You know, the concept of a standalone Media Center Server is
interesting. It is exactly what many
enthusiasts want, and it would be logical to only have a single device instead
of attempting to make the sale of a Windows Home Server and powerful Media
Center PC (either desktop or standalone).
I’ve seen dozens of people bring them up at the Owen Threads ,
but I’m still not sure I buy it.
What is the principle problem people have with Media Center
right now outside of the lack of integration?
Price. I’ve talked about it being
important dozens of times, but when you factor price into the Media Center
Server equation it just doesn’t equal out.
have started questioning it to, and are finally starting to realize that
the price of such a machine wouldn’t make it marketable or profitable (something
saying for years, minus Viiv which Intel didn't follow-up on) despite the
fact that it is seen as the holy grail to many.
Instead of buying an expensive desktop PC, you want to buy a
server which is actually going to be more expensive? Media Center has become more demanding on the
hardware side, it really isn’t the application you can run on your extra PC
that was just gathering dust in the closet.
Even when you take video playback out of the equation, you still have
streaming to Extenders to factor into the picture, you still have recording
from multiple tuners, you still have transcoding and ripping audio/video, and
let’s not forget you also have mission critical backup and file serving to deal
with assuming you are integrated the Home Server functions.
When I have posted about CableCARD PCs over the past year a
common reply is where is the option without the “expensive” HDCP-HDMI graphics
card. It is also a common argument for
the Media Center Server side of things.
Take out the expensive graphics card are replace it with integrated
since the server has no local playback abilities. Makes sense, until you realize that all the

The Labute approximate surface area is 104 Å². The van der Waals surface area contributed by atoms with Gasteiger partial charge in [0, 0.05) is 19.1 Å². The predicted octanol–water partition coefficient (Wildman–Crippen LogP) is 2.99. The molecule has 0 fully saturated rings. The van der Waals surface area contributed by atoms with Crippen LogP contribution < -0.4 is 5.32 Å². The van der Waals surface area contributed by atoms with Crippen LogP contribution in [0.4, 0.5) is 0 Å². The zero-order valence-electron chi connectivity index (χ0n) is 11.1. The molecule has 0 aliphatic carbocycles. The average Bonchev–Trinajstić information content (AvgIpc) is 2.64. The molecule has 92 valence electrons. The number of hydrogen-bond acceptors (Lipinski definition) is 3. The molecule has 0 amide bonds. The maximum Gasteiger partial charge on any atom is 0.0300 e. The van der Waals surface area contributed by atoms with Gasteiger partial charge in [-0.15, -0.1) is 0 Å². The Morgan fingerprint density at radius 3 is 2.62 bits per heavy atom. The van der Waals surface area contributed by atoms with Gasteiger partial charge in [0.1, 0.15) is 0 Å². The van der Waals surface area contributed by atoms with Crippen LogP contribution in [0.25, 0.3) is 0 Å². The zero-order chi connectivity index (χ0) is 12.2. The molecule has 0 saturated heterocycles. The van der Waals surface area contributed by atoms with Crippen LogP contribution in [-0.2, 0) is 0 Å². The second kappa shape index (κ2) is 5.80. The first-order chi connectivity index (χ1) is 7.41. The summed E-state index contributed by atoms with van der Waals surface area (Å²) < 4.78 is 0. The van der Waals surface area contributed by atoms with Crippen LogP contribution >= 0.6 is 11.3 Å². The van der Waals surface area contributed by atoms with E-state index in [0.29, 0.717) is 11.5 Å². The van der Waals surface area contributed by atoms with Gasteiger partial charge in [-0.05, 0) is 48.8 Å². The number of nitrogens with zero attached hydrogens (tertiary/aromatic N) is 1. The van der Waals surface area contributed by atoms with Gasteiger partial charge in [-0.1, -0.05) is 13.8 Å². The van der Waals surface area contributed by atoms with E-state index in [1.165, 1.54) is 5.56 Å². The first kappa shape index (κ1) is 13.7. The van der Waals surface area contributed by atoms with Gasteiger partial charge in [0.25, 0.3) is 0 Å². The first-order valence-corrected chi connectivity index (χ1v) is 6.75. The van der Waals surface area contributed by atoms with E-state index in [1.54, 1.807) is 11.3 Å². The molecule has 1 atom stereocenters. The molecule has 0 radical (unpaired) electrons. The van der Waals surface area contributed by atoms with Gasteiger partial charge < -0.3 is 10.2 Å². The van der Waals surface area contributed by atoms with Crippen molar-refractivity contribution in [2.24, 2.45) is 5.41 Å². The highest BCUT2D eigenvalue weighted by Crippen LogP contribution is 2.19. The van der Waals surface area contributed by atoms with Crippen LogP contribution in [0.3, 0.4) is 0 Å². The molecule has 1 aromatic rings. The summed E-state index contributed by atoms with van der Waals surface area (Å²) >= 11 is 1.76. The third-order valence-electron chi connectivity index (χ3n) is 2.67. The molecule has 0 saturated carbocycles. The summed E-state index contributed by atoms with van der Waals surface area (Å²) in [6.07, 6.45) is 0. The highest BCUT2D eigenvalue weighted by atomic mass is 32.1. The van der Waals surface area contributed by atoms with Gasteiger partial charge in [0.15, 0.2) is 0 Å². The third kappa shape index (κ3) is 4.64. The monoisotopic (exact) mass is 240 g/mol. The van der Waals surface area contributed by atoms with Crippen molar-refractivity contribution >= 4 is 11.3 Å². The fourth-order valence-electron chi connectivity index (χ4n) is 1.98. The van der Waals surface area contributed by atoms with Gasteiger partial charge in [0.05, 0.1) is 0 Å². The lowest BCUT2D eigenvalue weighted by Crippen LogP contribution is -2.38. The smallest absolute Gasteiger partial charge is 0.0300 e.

PC really needs is a $60-$150 graphics card at this point. It is no longer the great expensive it used
A Media Center Server, while a great concept, is something
that I just don’t see as a good move for Microsoft at this point. I’m not trying to say there is no market for
a Media Center Server, but I don’t think it should be the key platform for
Microsoft to concentrate on. Media
Center is hard enough to sell, no doubt some marketing would help with that,
but trying to market an expensive server isn’t going to help the cause.
I find it much easier to sell a Windows Vista desktop PC and
an Xbox 360 or Extender to someone then to sell then a Media Center Server and
an Xbox 360 or Extender. That Vista PC
is really the only thing that people can use to justify the cost of Media
Center. The fact that you get the PC is
very important and shouldn’t be overlooked.
Without the PC aspect, I wouldn’t be a Media Center user still.
It also should be noted that we look at the high end and speciality guy’s releasing new systems monthly that are basically Media Center
Servers without the Windows Home Server aspect involved. All I ever see people do is comment about how
expensive and how they would never spend such an amount for Media Center. Needless to say, I’m a tad confused about
what people really hope to get out of a Media Center Server.
What price point would you see these targeted at by